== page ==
Cheryl Garrels is a Community Health Worker (CHW) for MercyOne Centerville Medical Clinic, a primary care clinic in rural Iowa. Cheryl has worked for MercyOne since 2017 and, along with Jodie Sevier, participated in developing the pilot CHW program, screening for social determinants of health in the primary care setting. Cheryl partners with patients to identify and navigate community resources. Through MercyOne’s ACO, Cheryl participated in Health Lead’s “Collaborative to Advance Social Health Integration” (CASHI), a cohort of twenty-one primary care teams and community partners across the US, strengthening and spreading their CHW programs. Cheryl’s previous work as a Case Manager for Milestones Area Agency on Aging gave her the privilege of coordinating in-home services for the frail elderly in her community, allowing them to continue living at home. Cheryl’s time as a Case Manager cemented her passion for assisting vulnerable populations reduce their life stressors so they can focus on improving their overall health. Cheryl’s education includes a BA, Major in Psychology/Minor in Sociology, from the University of West Georgia and a Certificate in Aging from Boston University. She is currently enrolled in the Master of Public Administration program at Capella University. Cheryl’s career goals include using her education, compassion, and innovation to highlight the importance of patient-centered care, advocate for underserved populations, and remove barriers to health care, especially in rural communities.
Farhad Modarai, DO, is a board certified family medicine physician, with working experiences in government, academic, insurance and community healthcare settings. He completed his Family Medicine training at Duke University, and fellowship training in Applied Epidemiology at the Centers for Disease Control and Prevention. In 2016, he joined a team in Memphis, TN with CareMore Health, an integrated health plan and care delivery system for Medicare and Medicaid patients. In Memphis, he was part of a collaborative and innovative team with the mission of designing and delivering comprehensive value based primary care for a medically and socially complex population. In 2019, Dr. Modarai transitioned to North Carolina to help launch and lead CareMore’s efforts in providing services to Medicaid beneficiaries under the state’s new transition to managed care.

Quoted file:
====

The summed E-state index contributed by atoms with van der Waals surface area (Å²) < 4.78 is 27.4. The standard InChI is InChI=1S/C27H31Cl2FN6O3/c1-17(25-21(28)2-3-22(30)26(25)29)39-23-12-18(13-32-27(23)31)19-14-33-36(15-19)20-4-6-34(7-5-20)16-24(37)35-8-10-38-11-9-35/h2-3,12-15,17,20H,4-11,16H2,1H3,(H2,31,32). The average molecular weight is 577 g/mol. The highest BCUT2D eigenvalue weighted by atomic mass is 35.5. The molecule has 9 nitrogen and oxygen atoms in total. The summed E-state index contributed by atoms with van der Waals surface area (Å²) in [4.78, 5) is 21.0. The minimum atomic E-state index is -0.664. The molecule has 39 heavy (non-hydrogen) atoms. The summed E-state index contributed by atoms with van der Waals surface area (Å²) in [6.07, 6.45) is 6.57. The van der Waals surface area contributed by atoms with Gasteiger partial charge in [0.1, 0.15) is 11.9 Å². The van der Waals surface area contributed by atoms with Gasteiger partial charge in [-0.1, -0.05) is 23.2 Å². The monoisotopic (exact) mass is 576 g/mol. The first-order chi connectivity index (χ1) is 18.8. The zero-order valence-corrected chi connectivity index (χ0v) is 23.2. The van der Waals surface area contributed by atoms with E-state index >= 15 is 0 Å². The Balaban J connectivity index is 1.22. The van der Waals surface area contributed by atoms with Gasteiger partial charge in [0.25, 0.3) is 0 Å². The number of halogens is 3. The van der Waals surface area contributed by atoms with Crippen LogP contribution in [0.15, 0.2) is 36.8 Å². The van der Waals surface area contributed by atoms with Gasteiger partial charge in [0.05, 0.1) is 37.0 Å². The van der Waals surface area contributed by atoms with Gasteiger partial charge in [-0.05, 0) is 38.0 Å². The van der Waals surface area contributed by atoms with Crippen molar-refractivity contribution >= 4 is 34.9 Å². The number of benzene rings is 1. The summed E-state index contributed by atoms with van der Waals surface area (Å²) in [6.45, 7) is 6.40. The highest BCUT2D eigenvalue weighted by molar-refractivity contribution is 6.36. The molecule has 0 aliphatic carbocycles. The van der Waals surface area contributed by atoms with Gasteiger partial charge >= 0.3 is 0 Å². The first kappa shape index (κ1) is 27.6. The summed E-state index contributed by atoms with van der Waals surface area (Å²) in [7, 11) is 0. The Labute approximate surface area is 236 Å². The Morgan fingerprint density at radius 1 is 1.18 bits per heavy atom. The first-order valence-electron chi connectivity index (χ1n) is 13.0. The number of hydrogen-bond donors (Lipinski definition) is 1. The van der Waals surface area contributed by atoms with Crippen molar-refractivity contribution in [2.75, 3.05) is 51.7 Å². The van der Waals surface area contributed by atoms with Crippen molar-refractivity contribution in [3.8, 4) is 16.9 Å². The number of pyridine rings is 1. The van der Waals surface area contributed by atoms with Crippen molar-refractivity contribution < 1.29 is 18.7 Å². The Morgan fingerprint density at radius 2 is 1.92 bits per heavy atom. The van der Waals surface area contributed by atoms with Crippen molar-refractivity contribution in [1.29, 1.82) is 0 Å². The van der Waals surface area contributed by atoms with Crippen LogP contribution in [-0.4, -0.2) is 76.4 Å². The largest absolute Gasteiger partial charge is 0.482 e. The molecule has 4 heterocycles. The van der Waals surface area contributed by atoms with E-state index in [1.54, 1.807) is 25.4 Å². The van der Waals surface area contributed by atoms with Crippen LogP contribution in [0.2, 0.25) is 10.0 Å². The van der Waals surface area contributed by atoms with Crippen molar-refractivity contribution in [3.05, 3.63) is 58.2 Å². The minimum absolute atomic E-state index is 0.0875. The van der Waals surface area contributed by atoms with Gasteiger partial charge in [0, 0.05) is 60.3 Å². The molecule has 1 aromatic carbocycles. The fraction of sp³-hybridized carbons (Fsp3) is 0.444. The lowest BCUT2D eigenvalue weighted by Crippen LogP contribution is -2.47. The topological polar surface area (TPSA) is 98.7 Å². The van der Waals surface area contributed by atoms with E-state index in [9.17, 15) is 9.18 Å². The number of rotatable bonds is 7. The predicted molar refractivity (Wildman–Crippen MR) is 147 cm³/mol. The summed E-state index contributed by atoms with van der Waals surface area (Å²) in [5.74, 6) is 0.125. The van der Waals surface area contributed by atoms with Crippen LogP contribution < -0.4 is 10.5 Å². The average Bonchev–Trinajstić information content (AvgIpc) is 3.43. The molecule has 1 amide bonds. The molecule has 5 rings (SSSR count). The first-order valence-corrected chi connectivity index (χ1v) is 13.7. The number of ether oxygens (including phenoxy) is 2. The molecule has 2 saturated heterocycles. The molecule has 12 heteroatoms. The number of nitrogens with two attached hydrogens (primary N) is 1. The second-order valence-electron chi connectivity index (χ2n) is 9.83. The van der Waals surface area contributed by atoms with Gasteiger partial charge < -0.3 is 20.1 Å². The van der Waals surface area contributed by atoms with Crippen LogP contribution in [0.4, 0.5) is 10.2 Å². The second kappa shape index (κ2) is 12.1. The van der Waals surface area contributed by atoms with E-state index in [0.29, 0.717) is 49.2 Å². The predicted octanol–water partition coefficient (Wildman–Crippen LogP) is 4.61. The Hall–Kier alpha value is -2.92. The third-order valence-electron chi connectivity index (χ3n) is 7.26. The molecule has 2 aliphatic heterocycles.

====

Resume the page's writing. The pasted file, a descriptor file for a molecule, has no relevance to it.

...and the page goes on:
Janice Tufte is a Patient Partner actively engaged with healthcare culture change implementation through her involvement with a number of projects and strategic initiatives. Janice has founded six local projects that incorporate social need awareness coupled with small community based solutions. She is involved with quality improvement and evidence based work, measurement and guidelines as well as serving on multiple local and national advisory groups to help affect positive informed patient centered change. www.janicetufte.com @Hassanah2017
Jodie Sevier comes to the Core Competencies Working Group with personal and professional expertise in complex care. Jodie has held various social service and philanthropy positions during her career. Currently she works for MercyOne Des Moines Medical center as a community health worker in a primary care clinic. She supports universal screening for health-related social needs and is responsible for follow-up with patients who identify a need and request assistance. In her most important role, Jodie has the lived experience of raising a child with special needs. She has navigated the health and social service systems for her family and uses that experience freely to build rapport with patients and to partner with them for resource navigation.
Jonathan Weedman, LPC, CCTP is the Vice President of Population Health at CareOregon. He is a Licensed Professional Counselor and Certified Clinical Trauma Professional. Jonathan received his BA in Psychology from Lewis-Clark College in Lewiston Idaho and his MA in Counseling Psychology from Lewis and Clark College in Portland Oregon. He is a previous adjunct instructor at Portland State University and Lewis and Clark College. Jonathan has worked across the life-span and with a variety of populations including secured residential treatment settings, intensive case management, outpatient mental health, school settings and in private practice. He is extremely passionate about spreading the knowledge of Trauma Informed Care to help improve our community response to the epidemic of trauma and reduce the transmission of Adverse Childhood Experiences (ACE).